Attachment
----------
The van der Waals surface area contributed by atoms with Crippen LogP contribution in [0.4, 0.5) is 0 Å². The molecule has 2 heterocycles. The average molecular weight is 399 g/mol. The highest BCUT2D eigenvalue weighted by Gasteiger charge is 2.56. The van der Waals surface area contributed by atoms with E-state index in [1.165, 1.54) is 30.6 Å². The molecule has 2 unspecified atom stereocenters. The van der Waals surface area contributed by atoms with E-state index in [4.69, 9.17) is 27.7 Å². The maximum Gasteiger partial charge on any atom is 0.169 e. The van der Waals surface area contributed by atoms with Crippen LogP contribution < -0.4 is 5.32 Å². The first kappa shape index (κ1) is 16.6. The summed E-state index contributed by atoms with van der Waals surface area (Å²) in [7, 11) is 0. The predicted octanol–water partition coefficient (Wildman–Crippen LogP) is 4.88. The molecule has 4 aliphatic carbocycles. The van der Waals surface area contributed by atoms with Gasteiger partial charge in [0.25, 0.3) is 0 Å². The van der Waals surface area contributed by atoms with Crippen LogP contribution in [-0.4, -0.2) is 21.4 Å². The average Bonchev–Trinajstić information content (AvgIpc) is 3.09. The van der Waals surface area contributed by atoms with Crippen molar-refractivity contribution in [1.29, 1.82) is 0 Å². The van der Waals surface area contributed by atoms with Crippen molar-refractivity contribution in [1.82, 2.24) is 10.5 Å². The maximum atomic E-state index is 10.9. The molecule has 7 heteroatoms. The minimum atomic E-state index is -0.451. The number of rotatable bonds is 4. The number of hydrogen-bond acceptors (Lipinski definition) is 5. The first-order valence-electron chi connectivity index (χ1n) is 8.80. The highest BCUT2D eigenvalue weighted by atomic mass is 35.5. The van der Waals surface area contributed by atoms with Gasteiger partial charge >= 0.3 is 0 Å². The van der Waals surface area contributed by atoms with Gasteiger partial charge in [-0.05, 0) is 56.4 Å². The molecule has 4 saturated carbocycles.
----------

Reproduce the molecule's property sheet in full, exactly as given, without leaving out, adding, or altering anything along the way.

The van der Waals surface area contributed by atoms with Crippen LogP contribution in [0.4, 0.5) is 0 Å². The molecule has 2 heterocycles. The average molecular weight is 399 g/mol. The highest BCUT2D eigenvalue weighted by Gasteiger charge is 2.56. The van der Waals surface area contributed by atoms with E-state index in [1.165, 1.54) is 30.6 Å². The molecule has 2 unspecified atom stereocenters. The van der Waals surface area contributed by atoms with E-state index in [4.69, 9.17) is 27.7 Å². The maximum Gasteiger partial charge on any atom is 0.169 e. The van der Waals surface area contributed by atoms with Crippen LogP contribution < -0.4 is 5.32 Å². The first kappa shape index (κ1) is 16.6. The summed E-state index contributed by atoms with van der Waals surface area (Å²) in [7, 11) is 0. The predicted octanol–water partition coefficient (Wildman–Crippen LogP) is 4.88. The molecule has 4 aliphatic carbocycles. The van der Waals surface area contributed by atoms with Gasteiger partial charge in [0.25, 0.3) is 0 Å². The van der Waals surface area contributed by atoms with Crippen LogP contribution in [-0.4, -0.2) is 21.4 Å². The average Bonchev–Trinajstić information content (AvgIpc) is 3.09. The van der Waals surface area contributed by atoms with Crippen molar-refractivity contribution in [1.29, 1.82) is 0 Å². The van der Waals surface area contributed by atoms with Crippen molar-refractivity contribution in [1.82, 2.24) is 10.5 Å². The maximum atomic E-state index is 10.9. The molecule has 7 heteroatoms. The minimum atomic E-state index is -0.451. The number of rotatable bonds is 4. The number of hydrogen-bond acceptors (Lipinski definition) is 5. The first-order valence-electron chi connectivity index (χ1n) is 8.80. The highest BCUT2D eigenvalue weighted by atomic mass is 35.5. The van der Waals surface area contributed by atoms with Gasteiger partial charge >= 0.3 is 0 Å². The van der Waals surface area contributed by atoms with Gasteiger partial charge in [-0.05, 0) is 56.4 Å². The molecule has 4 saturated carbocycles.